Looking to start streaming?
Having the right hardware is just a part of the overall experience, but it’s an important foundation to have. Without the right gear, your stream could suffer from lag, blurriness, your voice sounding scratchy through a crappy microphone, or any number of other problems that negatively impact your production quality. With so many good streams out there, it’s important to not let your hardware deter others from enjoying your show.
Compiling the lessons I’ve learned over the past two years, here’s a list of hardware upgrades to consider as you build the streaming rig of your dreams!
When it comes to producing video content, I’ve come a long way from pointing a webcam at my TV. I can output video in 720p HD, live stream, and produce video segments for shows like Board Game Talk. Hope you have enjoyed at least some of my output thus far.
While there’s still much for me to learn in terms of the things I can do to produce a better product that go beyond hardware, I can’t ignore my hardware deficiencies. As I’ve become slightly more proficient at this, I continue to run into the same or new challenges that either slow down my workflow or prevent me from executing on my ideas as originally intended.
Below is a list of things I would like to add to my repertoire someday. It won’t be cheap, and I certainly don’t have the money to add most of these items to my collection any time soon, but if I want to push this video thing as far as I can go, I should have the right tools for the job.
Nintendo’s hardware is always adventurous in nature. From the advent of the d-pad on the NES when most other gaming consoles were using joysticks, to the misguided tablet controller with the Wii U, they always strive to make something unique. The Nintendo Switch is no exception, as its unique sales proposition is a 2-in-1 home and portable gaming console. How does it execute on that vision? And does it truly deliver on the promise of being your all-in-one gaming solution?
I may own a PlayStation 4, but does it have Titanfall? Nope. Does it have Killer Instinct? Nope. Are Titanfall and Killer Instinct the two games that I really wanted to play more than anything in the current crop of next generation software? Yup. So while I don’t regret my decision to go with Sony’s console, I’ve longingly looked at the green grass on the other side of the fence, wishing I could play those exclusives instead.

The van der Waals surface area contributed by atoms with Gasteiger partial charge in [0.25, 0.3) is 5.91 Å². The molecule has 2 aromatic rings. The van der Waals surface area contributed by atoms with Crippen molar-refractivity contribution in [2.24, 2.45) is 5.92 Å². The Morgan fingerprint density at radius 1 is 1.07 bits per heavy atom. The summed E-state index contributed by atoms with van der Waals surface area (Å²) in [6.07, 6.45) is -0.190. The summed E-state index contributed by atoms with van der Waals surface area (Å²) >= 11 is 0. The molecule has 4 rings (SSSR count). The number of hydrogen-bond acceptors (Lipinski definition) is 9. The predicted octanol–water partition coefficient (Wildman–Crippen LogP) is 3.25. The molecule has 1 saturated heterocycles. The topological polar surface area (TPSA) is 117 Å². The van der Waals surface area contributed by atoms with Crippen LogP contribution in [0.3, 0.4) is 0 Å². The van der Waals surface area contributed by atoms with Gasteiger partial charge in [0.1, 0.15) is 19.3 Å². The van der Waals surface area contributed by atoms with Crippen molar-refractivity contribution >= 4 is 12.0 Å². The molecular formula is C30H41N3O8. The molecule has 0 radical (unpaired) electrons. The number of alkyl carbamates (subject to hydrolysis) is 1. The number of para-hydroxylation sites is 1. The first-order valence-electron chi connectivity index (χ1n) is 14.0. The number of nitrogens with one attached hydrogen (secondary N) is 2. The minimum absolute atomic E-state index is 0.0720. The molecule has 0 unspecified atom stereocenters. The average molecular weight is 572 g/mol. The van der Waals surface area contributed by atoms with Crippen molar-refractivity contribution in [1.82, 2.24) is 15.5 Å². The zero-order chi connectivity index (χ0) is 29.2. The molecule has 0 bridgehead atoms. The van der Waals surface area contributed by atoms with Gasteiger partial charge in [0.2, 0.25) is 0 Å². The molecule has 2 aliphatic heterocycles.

Thanks to Steff being the best girlfriend in the universe, I don’t have dream anymore. The Xbox One is in my house and all is right with the world. Having spent a few days with it now, I thought I’d jot down my initial impressions of the hardware just as I did when I first got a PlayStation 4.
After months of sitting on a pre-order, Steff and I’s Wii U came to us in the mail not long after launch. Though I’ve had the opportunity to play the system a few times at demo stations, I was really excited to try out the system for realsies in the comfort of my own home. Here’s how our initial experience went with setting it up and using it for the first few hours.
The next generation of hand-held gaming has arrived. I picked up my Nintendo 3DS first thing this morning at my local Wal-Mart, which was rather uneventful. Maybe it was the fact that my brother and I were the first two people to buy Nintendo 3DS consoles at our store at 7am, and maybe it was because we were at Wal-Mart, but there were only a total of four people when the store opened looking to buy one. My brother and I both picked up the blue 3DS as well as our own copies of Super Street Fighter IV: 3D Edition.
We’ll talk about the game later. For now, let’s focus on the package and the hardware itself.